This post is to create awareness around the response you may expect to receive when activating a PLB or InReach device in an Emergency.
These devices are to be used in life or limb situations where you need an emergency response to assist you. This response can vary depending on the terrain you are in, from an Aviation Ambulance, Coastguard, Land SAR, Canyon SAR, Alpine Rescue Team, and the like.
PLB (Personal Locator Beacon)
This is a very common device used by people all over New Zealand, a PLB needs to have a clear line of sight to the sky to reduce chances of misfunction. Once triggered do not move the device. Your device’s location will be sent to the NZ Rescue Coordination Center in Wellington where a Search and Rescue officer will dispatch the required response to the most appropriate response team(s). If you don't own your own device, many stores including Macpac have PLB hiring services.
Becoming more popular due to the messaging capabilities, the InReach is being used more and more around New Zealand. They work on a subscription-based service starting at $20.00 NZD per month, this monthly subscription fee is in addition to the once-off product purchase. By linking the device to your phone you can send information to other parties, which is helpful if you’re running late or just want to "check in". On longer trips, a charging cable may be useful.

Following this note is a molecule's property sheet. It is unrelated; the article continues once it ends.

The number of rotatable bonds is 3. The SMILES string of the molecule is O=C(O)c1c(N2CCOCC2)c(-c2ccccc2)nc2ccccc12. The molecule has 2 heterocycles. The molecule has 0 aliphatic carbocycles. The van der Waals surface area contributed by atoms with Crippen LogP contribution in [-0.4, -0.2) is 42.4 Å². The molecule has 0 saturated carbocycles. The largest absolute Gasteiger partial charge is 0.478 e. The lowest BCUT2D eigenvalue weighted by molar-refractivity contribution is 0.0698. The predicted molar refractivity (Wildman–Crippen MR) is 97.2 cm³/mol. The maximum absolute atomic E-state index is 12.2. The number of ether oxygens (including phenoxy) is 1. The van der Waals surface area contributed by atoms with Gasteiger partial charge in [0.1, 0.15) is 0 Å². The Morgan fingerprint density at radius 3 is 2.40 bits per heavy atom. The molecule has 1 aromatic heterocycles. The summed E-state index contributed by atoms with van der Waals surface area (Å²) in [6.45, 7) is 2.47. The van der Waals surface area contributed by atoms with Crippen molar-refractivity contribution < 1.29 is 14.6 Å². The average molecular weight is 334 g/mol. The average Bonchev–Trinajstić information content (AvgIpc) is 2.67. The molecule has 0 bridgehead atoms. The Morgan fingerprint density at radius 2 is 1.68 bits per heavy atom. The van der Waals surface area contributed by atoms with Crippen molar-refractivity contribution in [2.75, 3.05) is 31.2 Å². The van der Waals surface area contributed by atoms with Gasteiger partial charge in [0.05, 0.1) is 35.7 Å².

If you trigger the SOS function, your alert will go to the Garmin Response Team in America, and from there they will alert RCC. If you own one of these devices, it's critical that you update your emergency contact info and personal profile, so that authorities know who's in trouble and who the emergency contacts are.
It’s easy to get overwhelmed with an InReach due to the messaging capabilities. You will receive messages from both the Garmin Response Team and RCCNZ, and they will ask for information to inform the tasking authorities, so ensure you give succinct information. Some helpful information to give to the RCC are as follows.
- Nature of the emergency (traumatic injury, avalanche, medical, bluffed out, fall, etc.)
- Number of injured and total party number
- Type(s) of injuries
- Conditions on the scene (weather, wind, hazards, visibility, etc.)
Remote rescue into the hills can have a protracted response time. Both professional and volunteer teams around the country aim to have a timely response. However, there are a lot of considerations that need to be addressed before sending a team into the field. When there is high uncertainty about the nature of an incident or the conditions on scene, it can further delay response teams, as they prepare for a spectrum of situations. From the time you press an SOS button to the time responders are on scene, it could take several hours. Head into the hills prepared, with a first aid kit, shelter, warm clothing, extra food, and water to better help you and your team manage minor emergencies or mitigate response times. In inclement weather, response times can be delayed even further.
Once a rescue team has reached you, they will take control of the scene and assess extraction, this could happen in a range of ways, including helicopters, walking, stretcher carry, or staying in place until further resources arrive. We encourage thorough planning and preparation before heading out for your trip. What could go wrong? When and where would it most likely happen? Are you prepared for that? Is someone aware of your plans that could send help if you don't check in or return?
Credit: DOC Aoraki Mountain Rescue